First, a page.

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A Literary Theory of Mind Emanuele Castano Professor of Psychology

us reconsider the way we educate children and build core curricula. He says the research excites him because it provides an opportunity to examine actual behavior and its effects on interpersonal interaction. Castano is interested in continuing to investigate various media—film as well as books—to emphasize the relevance of psychological theory to our lived experience. Castano may study in-groups and out-groups, but he does not create that dynamic among the students in his lab. Rather, he prefers a flat organization in which students bring ideas and suggestions to the table, contribute to a dialogue, and collaborate on research design. For Castano, the draw of NSSR’s approach to psychology is its focus on understanding the individual not as an entity in a vacuum or in isolation but as a being whose cognition and emotion are shaped by collective identity and cultural experience.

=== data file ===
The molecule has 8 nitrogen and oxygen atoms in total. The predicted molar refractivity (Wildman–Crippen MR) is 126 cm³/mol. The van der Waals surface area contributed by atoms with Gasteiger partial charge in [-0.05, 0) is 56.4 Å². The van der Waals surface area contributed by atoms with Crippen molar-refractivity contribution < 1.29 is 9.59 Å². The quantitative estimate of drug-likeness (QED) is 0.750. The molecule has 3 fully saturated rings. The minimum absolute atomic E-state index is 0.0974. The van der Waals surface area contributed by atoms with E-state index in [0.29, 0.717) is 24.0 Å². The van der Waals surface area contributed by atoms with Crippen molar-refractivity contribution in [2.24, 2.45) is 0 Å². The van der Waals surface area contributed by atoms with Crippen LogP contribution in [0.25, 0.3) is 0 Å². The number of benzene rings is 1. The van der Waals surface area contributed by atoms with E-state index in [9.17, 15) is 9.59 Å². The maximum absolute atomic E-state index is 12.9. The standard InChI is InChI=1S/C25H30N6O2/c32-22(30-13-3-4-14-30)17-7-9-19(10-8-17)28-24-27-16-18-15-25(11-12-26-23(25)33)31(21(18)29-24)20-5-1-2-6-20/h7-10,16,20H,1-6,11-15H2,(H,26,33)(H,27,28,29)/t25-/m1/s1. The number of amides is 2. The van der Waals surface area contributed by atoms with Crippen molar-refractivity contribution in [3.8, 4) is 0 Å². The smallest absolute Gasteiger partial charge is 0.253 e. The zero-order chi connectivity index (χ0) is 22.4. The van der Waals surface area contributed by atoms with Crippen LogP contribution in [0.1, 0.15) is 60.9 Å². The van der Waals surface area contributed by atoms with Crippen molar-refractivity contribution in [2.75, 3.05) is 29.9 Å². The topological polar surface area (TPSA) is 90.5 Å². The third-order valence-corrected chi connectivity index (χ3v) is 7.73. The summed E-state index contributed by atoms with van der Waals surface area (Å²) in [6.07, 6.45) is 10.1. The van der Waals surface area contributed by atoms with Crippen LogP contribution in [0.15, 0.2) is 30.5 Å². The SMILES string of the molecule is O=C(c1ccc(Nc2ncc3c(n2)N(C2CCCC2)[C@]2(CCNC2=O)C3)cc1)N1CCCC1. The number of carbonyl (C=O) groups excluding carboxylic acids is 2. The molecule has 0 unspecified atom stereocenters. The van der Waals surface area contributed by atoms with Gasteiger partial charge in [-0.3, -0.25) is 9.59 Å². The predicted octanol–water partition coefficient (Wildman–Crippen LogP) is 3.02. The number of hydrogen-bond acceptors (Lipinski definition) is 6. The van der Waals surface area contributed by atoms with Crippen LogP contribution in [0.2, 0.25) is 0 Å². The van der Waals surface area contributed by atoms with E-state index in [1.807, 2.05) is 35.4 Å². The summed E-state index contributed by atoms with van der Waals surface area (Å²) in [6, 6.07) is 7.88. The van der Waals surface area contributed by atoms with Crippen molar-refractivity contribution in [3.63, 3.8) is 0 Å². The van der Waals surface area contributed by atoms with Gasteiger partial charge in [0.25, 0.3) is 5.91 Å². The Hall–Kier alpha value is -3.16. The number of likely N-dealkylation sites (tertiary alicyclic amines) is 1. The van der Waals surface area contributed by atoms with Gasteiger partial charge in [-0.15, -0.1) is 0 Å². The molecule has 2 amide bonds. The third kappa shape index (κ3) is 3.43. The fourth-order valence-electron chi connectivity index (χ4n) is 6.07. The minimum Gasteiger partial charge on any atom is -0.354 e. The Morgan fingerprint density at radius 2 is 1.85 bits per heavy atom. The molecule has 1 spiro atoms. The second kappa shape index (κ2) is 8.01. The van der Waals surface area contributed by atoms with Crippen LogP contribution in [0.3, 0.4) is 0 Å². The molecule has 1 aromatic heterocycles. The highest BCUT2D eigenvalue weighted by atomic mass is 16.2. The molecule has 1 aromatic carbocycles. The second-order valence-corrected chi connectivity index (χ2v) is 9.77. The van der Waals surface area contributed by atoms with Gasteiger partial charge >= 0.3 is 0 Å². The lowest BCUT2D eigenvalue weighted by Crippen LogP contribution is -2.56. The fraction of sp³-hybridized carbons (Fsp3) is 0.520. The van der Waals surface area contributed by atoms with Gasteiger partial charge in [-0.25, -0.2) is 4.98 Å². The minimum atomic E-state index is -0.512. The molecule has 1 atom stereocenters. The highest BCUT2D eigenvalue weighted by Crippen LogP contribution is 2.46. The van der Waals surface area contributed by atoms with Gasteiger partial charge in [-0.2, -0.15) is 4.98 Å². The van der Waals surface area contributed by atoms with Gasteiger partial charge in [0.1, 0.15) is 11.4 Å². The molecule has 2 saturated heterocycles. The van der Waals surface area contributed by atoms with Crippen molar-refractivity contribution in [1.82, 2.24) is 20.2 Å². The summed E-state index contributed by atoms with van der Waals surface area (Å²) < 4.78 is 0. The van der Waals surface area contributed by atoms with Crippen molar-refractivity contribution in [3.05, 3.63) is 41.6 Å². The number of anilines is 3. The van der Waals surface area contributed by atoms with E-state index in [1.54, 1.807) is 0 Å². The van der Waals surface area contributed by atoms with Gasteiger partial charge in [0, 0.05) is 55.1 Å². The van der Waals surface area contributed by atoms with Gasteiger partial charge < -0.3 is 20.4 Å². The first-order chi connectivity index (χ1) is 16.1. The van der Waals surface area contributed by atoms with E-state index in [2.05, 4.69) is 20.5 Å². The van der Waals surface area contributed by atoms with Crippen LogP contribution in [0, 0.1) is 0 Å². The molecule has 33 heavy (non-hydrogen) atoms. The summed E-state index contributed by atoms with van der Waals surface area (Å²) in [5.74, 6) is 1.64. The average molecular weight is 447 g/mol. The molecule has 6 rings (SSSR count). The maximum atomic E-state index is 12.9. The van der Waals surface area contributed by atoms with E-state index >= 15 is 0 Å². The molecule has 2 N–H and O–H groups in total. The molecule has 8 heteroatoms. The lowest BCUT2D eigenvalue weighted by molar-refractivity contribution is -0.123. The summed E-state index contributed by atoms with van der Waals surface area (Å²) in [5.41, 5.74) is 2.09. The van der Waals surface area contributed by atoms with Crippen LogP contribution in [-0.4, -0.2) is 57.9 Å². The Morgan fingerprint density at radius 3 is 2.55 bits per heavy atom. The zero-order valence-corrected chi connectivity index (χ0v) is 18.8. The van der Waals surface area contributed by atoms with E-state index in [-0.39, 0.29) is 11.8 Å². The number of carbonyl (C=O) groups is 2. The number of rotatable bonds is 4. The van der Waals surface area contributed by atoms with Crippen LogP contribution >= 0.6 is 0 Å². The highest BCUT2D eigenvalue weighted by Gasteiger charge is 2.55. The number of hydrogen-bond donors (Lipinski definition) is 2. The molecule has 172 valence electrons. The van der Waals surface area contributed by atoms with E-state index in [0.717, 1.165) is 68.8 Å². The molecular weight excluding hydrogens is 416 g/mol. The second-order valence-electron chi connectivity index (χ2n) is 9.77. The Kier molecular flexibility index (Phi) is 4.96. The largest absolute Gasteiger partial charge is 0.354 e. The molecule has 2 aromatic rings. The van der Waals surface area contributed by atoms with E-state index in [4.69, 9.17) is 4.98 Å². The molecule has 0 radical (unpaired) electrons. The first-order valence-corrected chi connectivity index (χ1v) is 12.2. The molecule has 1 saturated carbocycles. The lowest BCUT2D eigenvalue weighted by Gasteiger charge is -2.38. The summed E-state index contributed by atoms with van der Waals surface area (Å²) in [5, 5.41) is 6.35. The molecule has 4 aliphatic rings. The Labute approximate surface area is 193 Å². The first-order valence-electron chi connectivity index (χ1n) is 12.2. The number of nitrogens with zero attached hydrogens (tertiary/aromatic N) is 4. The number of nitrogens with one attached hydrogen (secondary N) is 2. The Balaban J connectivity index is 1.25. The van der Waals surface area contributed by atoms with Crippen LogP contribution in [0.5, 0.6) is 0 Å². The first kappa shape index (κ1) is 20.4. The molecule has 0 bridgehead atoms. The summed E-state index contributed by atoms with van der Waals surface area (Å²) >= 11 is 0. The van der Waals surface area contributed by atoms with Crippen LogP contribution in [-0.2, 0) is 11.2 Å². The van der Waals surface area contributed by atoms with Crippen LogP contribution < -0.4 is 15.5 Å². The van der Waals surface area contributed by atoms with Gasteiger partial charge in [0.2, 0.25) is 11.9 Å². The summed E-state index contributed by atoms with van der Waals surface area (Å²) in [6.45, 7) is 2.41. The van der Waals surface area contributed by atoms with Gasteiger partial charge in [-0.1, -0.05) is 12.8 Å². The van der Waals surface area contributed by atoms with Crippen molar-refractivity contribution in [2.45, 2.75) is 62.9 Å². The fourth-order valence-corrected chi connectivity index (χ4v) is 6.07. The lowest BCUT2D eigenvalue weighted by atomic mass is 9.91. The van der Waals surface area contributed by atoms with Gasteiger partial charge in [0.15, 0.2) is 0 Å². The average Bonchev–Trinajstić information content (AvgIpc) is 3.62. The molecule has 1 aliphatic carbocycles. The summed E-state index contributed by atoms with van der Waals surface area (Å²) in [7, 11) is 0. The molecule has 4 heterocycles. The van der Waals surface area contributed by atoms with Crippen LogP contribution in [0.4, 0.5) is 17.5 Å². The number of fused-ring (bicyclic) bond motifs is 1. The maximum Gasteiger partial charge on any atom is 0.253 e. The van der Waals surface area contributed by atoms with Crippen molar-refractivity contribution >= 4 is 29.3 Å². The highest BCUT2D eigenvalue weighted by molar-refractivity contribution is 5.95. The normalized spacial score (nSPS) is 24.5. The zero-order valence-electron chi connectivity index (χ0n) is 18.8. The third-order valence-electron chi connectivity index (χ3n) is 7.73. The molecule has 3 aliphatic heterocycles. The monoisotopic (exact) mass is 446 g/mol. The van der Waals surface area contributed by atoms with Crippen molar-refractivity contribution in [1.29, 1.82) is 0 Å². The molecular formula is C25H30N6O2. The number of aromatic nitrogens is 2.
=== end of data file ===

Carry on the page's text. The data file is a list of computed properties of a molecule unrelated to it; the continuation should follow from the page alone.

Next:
Throughout Emanuele Castano’s career, he has been motivated to understand not only the psychological processes related to social life but how we perceive and perform our understanding of the other. In several years of research on collective identity, sometimes in the context of violence, Castano has worked to demonstrate aspects of the process of dehumanization associated with intergroup conflict. He has found that when people fail to develop empathy toward members of groups different from their own—for example, when people believe that members of their in-group have a greater capacity for sophisticated emotions than those in the out-group— they see them as less human. Empathy continues to be a critical component of Castano’s current research. Partnering with former postdoctoral fellow David Kidd, Castano recently conducted a study in which people read literary fiction, popular fiction, nonfiction, or nothing at all and then completed a theory of mind test to accurately identify a person’s emotions based on a photograph. The study showed that those who read literary fiction were better at performing theory of mind tasks than the others. Castano and Kidd hypothesized that immersion in literary fiction builds the skills, like developing empathy, necessary to navigating complex social relationships. Castano and Kidd’s research resonated with both the scientific community and the general public and mainstream media. Castano feels that the attention the research has attracted will have broader societal implications and help

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